The display also allows you to control brightness, contrast, color temperature, and other more advanced parameters to calibrate your display. On top of that, the team included anti-glare etched glass that further enhances the experience.

To test the new device, I continued my work on a diorama based on an amazing concept by Eduardo Garcia. I should add a small disclaimer and say that I'd been working on it for a couple of months modeling different assets, but the arrival of the new tablet hit a perfect spot as I switched to sculpting smaller details and got close to texturing. 

I chose this concept to try new features introduced in ZBrush last year like Knife and Bevel brushes. The goal was to find out whether such complex dioramas with all kinds of shapes can be modeled/sculpted entirely inside the ZBrush ecosystem without relying on traditional modeling approaches. The short answer is yes – the toolkit became even more powerful with all the recent updates.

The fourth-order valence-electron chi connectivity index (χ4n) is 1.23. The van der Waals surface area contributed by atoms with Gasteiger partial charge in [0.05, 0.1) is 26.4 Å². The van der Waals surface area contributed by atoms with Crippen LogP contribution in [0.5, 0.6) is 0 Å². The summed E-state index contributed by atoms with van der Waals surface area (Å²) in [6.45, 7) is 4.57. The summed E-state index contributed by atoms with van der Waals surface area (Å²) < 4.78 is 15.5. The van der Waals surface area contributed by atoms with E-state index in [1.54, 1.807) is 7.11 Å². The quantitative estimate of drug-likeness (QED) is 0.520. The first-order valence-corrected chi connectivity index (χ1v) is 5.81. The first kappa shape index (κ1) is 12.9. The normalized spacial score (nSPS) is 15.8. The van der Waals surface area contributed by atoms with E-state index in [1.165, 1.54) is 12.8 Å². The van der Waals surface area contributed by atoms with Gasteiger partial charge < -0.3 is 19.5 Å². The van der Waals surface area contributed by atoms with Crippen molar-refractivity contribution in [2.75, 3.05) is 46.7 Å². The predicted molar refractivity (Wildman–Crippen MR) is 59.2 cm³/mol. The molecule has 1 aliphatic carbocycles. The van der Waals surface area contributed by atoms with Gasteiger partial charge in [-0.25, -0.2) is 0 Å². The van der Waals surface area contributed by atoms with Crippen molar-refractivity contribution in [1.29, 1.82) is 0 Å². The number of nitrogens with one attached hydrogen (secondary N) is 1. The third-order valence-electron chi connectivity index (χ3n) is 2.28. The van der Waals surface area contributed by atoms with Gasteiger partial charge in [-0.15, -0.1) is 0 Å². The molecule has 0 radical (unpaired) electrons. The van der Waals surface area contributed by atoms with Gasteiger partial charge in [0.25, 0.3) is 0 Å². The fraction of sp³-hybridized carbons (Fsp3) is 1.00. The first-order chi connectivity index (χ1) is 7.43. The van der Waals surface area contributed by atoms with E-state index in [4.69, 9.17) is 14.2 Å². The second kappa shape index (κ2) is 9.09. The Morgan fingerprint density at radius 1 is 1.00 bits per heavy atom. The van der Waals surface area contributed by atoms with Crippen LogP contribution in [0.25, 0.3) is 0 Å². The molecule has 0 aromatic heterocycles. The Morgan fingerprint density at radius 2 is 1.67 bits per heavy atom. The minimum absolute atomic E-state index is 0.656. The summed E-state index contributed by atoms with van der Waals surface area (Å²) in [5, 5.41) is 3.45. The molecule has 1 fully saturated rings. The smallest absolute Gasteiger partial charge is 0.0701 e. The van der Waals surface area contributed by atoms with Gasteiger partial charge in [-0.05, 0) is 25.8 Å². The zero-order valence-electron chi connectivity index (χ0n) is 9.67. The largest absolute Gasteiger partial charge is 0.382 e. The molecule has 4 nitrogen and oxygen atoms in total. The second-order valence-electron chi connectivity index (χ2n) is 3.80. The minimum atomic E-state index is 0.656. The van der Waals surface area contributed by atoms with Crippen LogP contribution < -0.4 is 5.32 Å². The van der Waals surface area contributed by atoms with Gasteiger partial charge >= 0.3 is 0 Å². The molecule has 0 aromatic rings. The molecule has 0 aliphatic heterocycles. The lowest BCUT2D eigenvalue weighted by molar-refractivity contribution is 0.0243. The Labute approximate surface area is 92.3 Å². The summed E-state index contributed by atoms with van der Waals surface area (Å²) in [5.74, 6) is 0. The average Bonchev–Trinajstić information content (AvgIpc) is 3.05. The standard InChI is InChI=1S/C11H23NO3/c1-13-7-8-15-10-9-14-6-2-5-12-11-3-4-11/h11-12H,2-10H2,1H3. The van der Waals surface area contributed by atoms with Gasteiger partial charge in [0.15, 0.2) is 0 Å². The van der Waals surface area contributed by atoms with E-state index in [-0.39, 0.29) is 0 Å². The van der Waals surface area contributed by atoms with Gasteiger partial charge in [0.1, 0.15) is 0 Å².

With the new pen display, I managed to quickly add cracks and sculpt several assets like, for example, the tall statue in the main hall (called Oscar in the SubTool menu). When adding cracks I mostly mixed a manual approach with a Bevel brush which let me quickly break edges for a more stylized look. The pen was precise and I didn't have any problems with small details. 

A lot (I mean a LOT) of hours later, after cleaning meshes, preparing UVs, and exporting all the SubTools, I finally switched to Substance 3D Painter, where the grey boring room finally came to life. 

The color accuracy of your display is the most important factor when texturing as the right color palette can enhance or damage the final result. In my case, picking and tweaking colors seemed incredibly easy. I also had to paint a lot of details and break colors to add the damaged look to the whole scene so the high resolution was crucial. The top-notch pen also helped me add subtle details and tweak different maps.